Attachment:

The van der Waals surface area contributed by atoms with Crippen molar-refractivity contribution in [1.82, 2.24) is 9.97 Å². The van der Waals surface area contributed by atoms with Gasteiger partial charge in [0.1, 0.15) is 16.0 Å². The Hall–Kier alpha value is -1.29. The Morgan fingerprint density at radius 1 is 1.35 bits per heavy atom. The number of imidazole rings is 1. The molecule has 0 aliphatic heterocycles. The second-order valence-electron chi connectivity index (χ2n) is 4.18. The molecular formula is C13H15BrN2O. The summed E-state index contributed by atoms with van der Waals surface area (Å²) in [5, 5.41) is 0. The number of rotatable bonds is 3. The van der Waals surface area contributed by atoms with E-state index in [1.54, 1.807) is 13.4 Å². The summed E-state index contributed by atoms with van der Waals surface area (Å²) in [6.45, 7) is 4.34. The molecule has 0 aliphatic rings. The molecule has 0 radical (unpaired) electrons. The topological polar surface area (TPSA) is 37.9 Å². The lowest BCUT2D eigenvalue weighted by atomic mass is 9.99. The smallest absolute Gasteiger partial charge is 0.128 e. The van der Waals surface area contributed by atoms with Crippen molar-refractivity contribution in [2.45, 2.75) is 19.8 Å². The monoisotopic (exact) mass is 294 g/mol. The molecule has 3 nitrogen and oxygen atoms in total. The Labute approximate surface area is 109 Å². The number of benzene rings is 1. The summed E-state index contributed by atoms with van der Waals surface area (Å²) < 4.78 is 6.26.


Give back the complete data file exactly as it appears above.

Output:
The van der Waals surface area contributed by atoms with Crippen molar-refractivity contribution in [1.82, 2.24) is 9.97 Å². The van der Waals surface area contributed by atoms with Gasteiger partial charge in [0.1, 0.15) is 16.0 Å². The Hall–Kier alpha value is -1.29. The Morgan fingerprint density at radius 1 is 1.35 bits per heavy atom. The number of imidazole rings is 1. The molecule has 0 aliphatic heterocycles. The second-order valence-electron chi connectivity index (χ2n) is 4.18. The molecular formula is C13H15BrN2O. The summed E-state index contributed by atoms with van der Waals surface area (Å²) in [5, 5.41) is 0. The number of rotatable bonds is 3. The van der Waals surface area contributed by atoms with E-state index in [1.54, 1.807) is 13.4 Å². The summed E-state index contributed by atoms with van der Waals surface area (Å²) in [6.45, 7) is 4.34. The molecule has 0 aliphatic rings. The molecule has 0 radical (unpaired) electrons. The topological polar surface area (TPSA) is 37.9 Å². The lowest BCUT2D eigenvalue weighted by atomic mass is 9.99. The smallest absolute Gasteiger partial charge is 0.128 e. The van der Waals surface area contributed by atoms with Crippen molar-refractivity contribution in [2.45, 2.75) is 19.8 Å². The monoisotopic (exact) mass is 294 g/mol. The molecule has 3 nitrogen and oxygen atoms in total. The Labute approximate surface area is 109 Å². The number of benzene rings is 1. The summed E-state index contributed by atoms with van der Waals surface area (Å²) < 4.78 is 6.26.